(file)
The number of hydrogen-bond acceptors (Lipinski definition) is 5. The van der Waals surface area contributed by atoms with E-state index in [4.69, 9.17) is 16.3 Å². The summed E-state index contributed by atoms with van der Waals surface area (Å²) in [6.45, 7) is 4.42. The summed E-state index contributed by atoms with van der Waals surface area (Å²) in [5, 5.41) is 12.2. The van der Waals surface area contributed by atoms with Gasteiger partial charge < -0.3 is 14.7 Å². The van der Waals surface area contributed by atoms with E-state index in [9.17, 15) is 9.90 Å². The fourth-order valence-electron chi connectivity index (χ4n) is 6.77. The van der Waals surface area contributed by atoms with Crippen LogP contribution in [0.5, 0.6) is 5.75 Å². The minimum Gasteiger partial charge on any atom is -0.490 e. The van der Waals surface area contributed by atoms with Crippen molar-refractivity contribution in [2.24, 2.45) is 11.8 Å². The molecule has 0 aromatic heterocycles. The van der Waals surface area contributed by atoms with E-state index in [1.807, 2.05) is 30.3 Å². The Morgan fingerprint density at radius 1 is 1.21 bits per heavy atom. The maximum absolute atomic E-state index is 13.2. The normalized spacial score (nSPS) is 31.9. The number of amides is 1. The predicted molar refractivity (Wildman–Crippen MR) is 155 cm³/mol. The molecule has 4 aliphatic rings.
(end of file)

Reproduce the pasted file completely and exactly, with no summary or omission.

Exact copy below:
The number of hydrogen-bond acceptors (Lipinski definition) is 5. The van der Waals surface area contributed by atoms with E-state index in [4.69, 9.17) is 16.3 Å². The summed E-state index contributed by atoms with van der Waals surface area (Å²) in [6.45, 7) is 4.42. The summed E-state index contributed by atoms with van der Waals surface area (Å²) in [5, 5.41) is 12.2. The van der Waals surface area contributed by atoms with Gasteiger partial charge < -0.3 is 14.7 Å². The van der Waals surface area contributed by atoms with E-state index in [9.17, 15) is 9.90 Å². The fourth-order valence-electron chi connectivity index (χ4n) is 6.77. The van der Waals surface area contributed by atoms with Crippen LogP contribution in [0.5, 0.6) is 5.75 Å². The minimum Gasteiger partial charge on any atom is -0.490 e. The van der Waals surface area contributed by atoms with Crippen molar-refractivity contribution in [2.24, 2.45) is 11.8 Å². The molecule has 0 aromatic heterocycles. The van der Waals surface area contributed by atoms with E-state index in [1.807, 2.05) is 30.3 Å². The Morgan fingerprint density at radius 1 is 1.21 bits per heavy atom. The maximum absolute atomic E-state index is 13.2. The normalized spacial score (nSPS) is 31.9. The number of amides is 1. The predicted molar refractivity (Wildman–Crippen MR) is 155 cm³/mol. The molecule has 4 aliphatic rings.